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Vowel modification - from ah to uh?

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haver26
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Hello guys,

I know that Ken Tamplin advocates chaning the "ah" vowel to "uh" when you hit higher notes. Becasue I'm not a native English speaker I don't really understand this subtle change, does it mean to change the "ah" vowel to the same vowel as in the word "God" ?

And by the way, no matter what I do, I can't get to hit G4 without sounding heady, no matter what vowel I attemp to use. Does it mean I just have to practice more and more?

Thanks in advance and sorry for the silly questions

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the "uh" as in the english word "could." the "uh" sound helps to shed vocal weight by bringing in more head voice resonance which allows you up with less difficulty.

can't help you with the g4 till we hear an example. we need to hear how you go about producing a g4.

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It's not as simple as just changing to a different english vowel, you need to hear someone with a similar voice type do it properly and closely imitate their sound in order to nail the exact vowel shades down.

Also if your g4 always sounds heady, vowel modification alone probably won't fix it, you'll need to make some changes to the coordination of the larynx and breath management in order to increase the pressure to engage more vocal fold mass and adduction. Or in Tamplin's terms, you have to add glottal compression

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As Owen said, its not just a matter of modifying.

In a way, you do a certain coordination and allow the vowel to change, expecting how the sound will be. Until you get the coordination down and dont need the reference of course.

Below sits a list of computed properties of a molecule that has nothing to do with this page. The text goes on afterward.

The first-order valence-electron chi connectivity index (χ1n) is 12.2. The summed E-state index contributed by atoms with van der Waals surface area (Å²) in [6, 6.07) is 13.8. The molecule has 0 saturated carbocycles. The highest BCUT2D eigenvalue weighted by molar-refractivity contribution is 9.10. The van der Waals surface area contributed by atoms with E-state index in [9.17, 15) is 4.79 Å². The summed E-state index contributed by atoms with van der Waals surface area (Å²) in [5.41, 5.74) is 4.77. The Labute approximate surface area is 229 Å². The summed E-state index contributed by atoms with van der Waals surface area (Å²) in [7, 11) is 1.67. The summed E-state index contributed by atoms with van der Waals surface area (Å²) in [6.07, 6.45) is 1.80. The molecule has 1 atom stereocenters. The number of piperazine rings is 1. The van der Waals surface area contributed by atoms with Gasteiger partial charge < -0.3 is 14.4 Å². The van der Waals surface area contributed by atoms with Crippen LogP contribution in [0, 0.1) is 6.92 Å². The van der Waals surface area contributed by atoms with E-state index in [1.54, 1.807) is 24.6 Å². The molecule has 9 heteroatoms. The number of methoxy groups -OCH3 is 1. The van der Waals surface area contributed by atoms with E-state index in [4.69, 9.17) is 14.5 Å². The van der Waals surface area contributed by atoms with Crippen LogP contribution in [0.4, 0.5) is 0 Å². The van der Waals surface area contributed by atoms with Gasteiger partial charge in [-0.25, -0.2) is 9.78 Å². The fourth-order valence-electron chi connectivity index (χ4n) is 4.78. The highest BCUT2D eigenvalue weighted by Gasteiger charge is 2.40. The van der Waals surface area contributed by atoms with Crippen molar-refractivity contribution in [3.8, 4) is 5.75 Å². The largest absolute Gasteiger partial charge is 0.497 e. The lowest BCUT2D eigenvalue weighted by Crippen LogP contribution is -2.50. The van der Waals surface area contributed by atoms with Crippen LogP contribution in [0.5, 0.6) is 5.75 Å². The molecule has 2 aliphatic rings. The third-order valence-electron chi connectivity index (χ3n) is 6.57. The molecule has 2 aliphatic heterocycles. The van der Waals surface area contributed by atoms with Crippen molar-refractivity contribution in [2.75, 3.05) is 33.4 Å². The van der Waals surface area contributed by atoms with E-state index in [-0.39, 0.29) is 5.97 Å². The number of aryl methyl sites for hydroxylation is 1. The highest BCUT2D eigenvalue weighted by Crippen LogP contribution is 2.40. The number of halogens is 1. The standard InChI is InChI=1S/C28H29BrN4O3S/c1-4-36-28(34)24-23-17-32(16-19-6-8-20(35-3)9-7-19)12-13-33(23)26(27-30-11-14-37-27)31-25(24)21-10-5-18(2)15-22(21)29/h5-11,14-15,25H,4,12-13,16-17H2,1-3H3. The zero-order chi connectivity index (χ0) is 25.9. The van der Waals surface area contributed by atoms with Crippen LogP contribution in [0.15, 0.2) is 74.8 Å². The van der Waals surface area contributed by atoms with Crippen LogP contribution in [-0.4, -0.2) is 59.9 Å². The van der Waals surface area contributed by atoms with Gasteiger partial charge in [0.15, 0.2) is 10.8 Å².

Just modifying to sound more like uh is what all the bathroom tenors around the world do :), it wont help much.

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I've found so much freedom modifying AH to OH, UH and OO as it gets higher. Also keeping the mouth open and aiming the sound up into the soft pallet.

It's only ever shades. I try to think of OH as AR. Doesn't make sense I know but it is more covered from my experience and keeps it darker and less splattering.

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d,

modifications can be a very individualized thing...you have to experiment...like for me...i have found that shading towards "oo" (for example) seems like i build in a track or a channel that i go into and send my sound right up to the place and pitch i need with a full sound not too different from a chest sound.

and if i'm off the center of the track, i can tell right away.....it feels unreleased.....

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felipe, why won't it help much?

experimenting with shades of "uh" and "oo" was a big help to me.

I believe you Bob, I say that becuase it depends on the individual and how its done. And, most of all, these short rules of modify to this and that can lead to a deceptive artifical perception of quality. As in "I modified to uh, so it sounds good", which is false.

If you pass correctly, the modification will have to happen. Awareness of the change is good so that you dont fight it, of course, but it should not be something like thinking on another vowel..

Finaly, we dont know that it is what is necessary on HIS case. Covering is necessary, yes, but some people actually need to let go of it and open in order to relax. I actually meet more people in this condition than in the "not covered/splatted" stated. Sometimes, its just a matter of relaxing the articulation, or bringing it a bit more forward. Sometimes its not a good idea even to worry about passage before other matters are settled.

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I've found so much freedom modifying AH to OH, UH and OO as it gets higher. Also keeping the mouth open and aiming the sound up into the soft pallet.

It's only ever shades. I try to think of OH as AR. Doesn't make sense I know but it is more covered from my experience and keeps it darker and less splattering.

You know D.starr you may have a point with this R thing. I'm beginning to think that going for a slightly more r-ish sound without actually pulling back the tongue might encourage the throat shape necesarry to acheive that nice dark head resonance.

Sounds strange but based on what I know about formants, it kinda makes sense. Ill have to test it out more to see if it actually works in practice though.

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